The stock market is virtually dysfunctional. When the index fell another 286 points or 3 percent on August 27, the exchange authorities imposed a floor of 9,144 to prevent it plunging further. Since then trading has declined to record lows with a flight from shares that are regarded as overpriced. The floor is due to be removed on October 27, with analysts predicting sharp falls as foreign investors dump an estimated 20 percent of their equities. Foreign investment in equities has already dropped from $4.8 billion to $2 billion since the beginning of the year.
The Daily Times warned on October 14: “The recent decline in the Pakistan stock market suggests that the bubble has burst and experts fear that this is likely to spread to the real estate market, which like the stock market is ‘irrationally overpriced’.”
Global crisisMarket analyst Muhammad Suhail told the Los Angeles Times last week: “The global crisis has really added fuel to the fire. There was a time window earlier this year to address all this, and we missed it.” The drying up of credit internationally has hit Pakistan hard with the banking system suffering a severe liquidity problem this month. Overnight call rates rose to high levels ranging from 32 to 40 percent, despite the injection of 54 billion rupees into the financial system by the central bank.
A Newsweek article entitled “Can Pakistan Stay Afloat” on October 10 described the chaotic situation inside Pakistan. “This time it wasn’t the terrorist scare making Pakistanis nervous. Depositors thronged banks over the past few days to retrieve cash and valuables. Rumours that the government was on the verge of seizing bank lockers and foreign-currency accounts to rescue its deteriorating financial position had been popping up on cell phones.” The panic was temporarily laid to rest by the appointment of Shaukat Tarin, a former banker, as the new financial adviser.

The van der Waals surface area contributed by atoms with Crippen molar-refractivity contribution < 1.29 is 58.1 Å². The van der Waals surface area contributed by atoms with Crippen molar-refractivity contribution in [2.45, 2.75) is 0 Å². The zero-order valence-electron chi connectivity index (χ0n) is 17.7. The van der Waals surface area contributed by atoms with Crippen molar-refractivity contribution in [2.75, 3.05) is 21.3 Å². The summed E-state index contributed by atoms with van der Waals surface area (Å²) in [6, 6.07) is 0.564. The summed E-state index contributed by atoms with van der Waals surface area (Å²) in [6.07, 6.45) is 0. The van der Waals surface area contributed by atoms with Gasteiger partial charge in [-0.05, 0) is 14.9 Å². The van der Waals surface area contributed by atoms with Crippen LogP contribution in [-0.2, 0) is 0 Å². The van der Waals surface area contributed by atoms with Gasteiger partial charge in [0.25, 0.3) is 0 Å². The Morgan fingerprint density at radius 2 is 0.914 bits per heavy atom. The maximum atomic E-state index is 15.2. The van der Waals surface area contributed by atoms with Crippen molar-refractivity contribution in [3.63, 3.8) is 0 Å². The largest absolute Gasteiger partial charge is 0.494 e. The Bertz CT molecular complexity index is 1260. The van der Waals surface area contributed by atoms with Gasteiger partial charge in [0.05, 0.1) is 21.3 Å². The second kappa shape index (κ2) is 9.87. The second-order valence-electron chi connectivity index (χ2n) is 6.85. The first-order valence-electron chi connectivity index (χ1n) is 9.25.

Describing the mounting public hostility, Newsweek explained: “[T]he Zardari-led coalition government, already besieged by political rivals and insurgent groups, has had to take unpopular measures to prop up the economy. It has raised taxes, upsetting the business community. It has trimmed government spending, prompting bureaucrats to grumble. It has increased tariffs on power, angering consumers and businesses already fed up with outages. And it has phased out subsidies on imported fuel, leading to price increases for everything from bus rides to cooking oil and prompting small, periodic protests.”
Pakistan is heavily indebted with foreign debts standing at $44.5 billion. The Pakistani Dawn reported this month that the country’s domestic and foreign borrowing rose by 100 percent in the past three months, reaching $2.21 billion—compared to $1 billion for the same period last year. Loan repayments are contributing to the government’s large budget deficit.
Economic growth is slowing sharply. The IMF’s World Economic Outlook report released last week predicted that Pakistan’s GDP would decline to 3.5 percent for the next fiscal year beginning in July 2009—down from 5.8 percent for 2007-2008 and an estimated 5.4 percent for 2008-2009. “The main concern is a build up of stress in the global financial system and a sharper than anticipated global slowdown,” the report stated.
Ordinary working people are already being affected by inflation that is running at nearly 25 percent on average. The inflation figure measured by the sensitive price index (SPI) reached 30 percent in the week ending October 9. Sharp increases have been reported for essential items such as flour, sugar and transport. Worst hit are the poor. According to the SPI figures, inflation was 33 percent for household groups with incomes less than 3,000 rupees.
The government estimates that about 25 percent of the population of 169 million is living below the poverty line of $1 a day, but other sources put the figure far higher. An Oxfam report released this month estimated that “the number of poor in the country has risen from 60 to 77 million because of food inflation”. It found that the poorest 20 percent spent 50 to 58 percent of their income just to buy cereals.
The government has announced a cosmetic welfare program, known as the Benazir Income Support Program, to attempt to quell popular anger, but has already slashed the allocation from 50 to 34 billion rupees even before the scheme has started. Its main efforts have been directed towards securing financial aid, propping up the banking system and wooing foreign investors with bigger tax holidays at the expense of working people. Even if Pakistan avoids default, the country confronts a rapidly deepening economic and political crisis.